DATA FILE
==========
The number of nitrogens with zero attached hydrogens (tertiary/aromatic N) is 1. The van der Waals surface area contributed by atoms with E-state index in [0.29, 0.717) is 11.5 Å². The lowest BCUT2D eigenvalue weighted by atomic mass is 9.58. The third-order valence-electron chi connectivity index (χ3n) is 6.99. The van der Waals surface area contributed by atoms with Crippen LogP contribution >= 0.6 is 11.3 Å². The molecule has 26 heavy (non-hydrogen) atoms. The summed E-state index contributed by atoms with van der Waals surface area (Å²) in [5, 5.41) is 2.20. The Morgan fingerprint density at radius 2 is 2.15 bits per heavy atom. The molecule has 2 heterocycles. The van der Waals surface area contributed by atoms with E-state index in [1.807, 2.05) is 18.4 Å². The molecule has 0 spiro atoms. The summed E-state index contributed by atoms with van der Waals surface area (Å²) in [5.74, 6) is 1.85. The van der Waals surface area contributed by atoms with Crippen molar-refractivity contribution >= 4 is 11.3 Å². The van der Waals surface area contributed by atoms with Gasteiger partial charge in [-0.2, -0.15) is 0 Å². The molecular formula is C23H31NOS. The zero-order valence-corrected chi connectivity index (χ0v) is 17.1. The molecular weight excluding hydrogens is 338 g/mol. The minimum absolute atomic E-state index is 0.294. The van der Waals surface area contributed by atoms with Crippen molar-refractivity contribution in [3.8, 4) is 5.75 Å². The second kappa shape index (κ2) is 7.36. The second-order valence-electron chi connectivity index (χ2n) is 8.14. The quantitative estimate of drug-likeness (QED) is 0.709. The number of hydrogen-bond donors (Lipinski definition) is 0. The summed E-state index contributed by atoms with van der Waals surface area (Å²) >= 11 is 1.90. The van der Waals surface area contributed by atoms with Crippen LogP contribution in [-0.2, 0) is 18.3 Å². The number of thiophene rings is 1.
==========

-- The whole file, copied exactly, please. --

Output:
The number of nitrogens with zero attached hydrogens (tertiary/aromatic N) is 1. The van der Waals surface area contributed by atoms with E-state index in [0.29, 0.717) is 11.5 Å². The lowest BCUT2D eigenvalue weighted by atomic mass is 9.58. The third-order valence-electron chi connectivity index (χ3n) is 6.99. The van der Waals surface area contributed by atoms with Crippen LogP contribution >= 0.6 is 11.3 Å². The molecule has 26 heavy (non-hydrogen) atoms. The summed E-state index contributed by atoms with van der Waals surface area (Å²) in [5, 5.41) is 2.20. The Morgan fingerprint density at radius 2 is 2.15 bits per heavy atom. The molecule has 2 heterocycles. The van der Waals surface area contributed by atoms with E-state index in [1.807, 2.05) is 18.4 Å². The molecule has 0 spiro atoms. The summed E-state index contributed by atoms with van der Waals surface area (Å²) in [5.74, 6) is 1.85. The van der Waals surface area contributed by atoms with Crippen molar-refractivity contribution >= 4 is 11.3 Å². The van der Waals surface area contributed by atoms with Gasteiger partial charge in [-0.2, -0.15) is 0 Å². The molecular formula is C23H31NOS. The zero-order valence-corrected chi connectivity index (χ0v) is 17.1. The molecular weight excluding hydrogens is 338 g/mol. The minimum absolute atomic E-state index is 0.294. The van der Waals surface area contributed by atoms with Crippen molar-refractivity contribution in [3.8, 4) is 5.75 Å². The second kappa shape index (κ2) is 7.36. The second-order valence-electron chi connectivity index (χ2n) is 8.14. The quantitative estimate of drug-likeness (QED) is 0.709. The number of hydrogen-bond donors (Lipinski definition) is 0. The summed E-state index contributed by atoms with van der Waals surface area (Å²) >= 11 is 1.90. The van der Waals surface area contributed by atoms with Crippen LogP contribution in [-0.2, 0) is 18.3 Å². The number of thiophene rings is 1.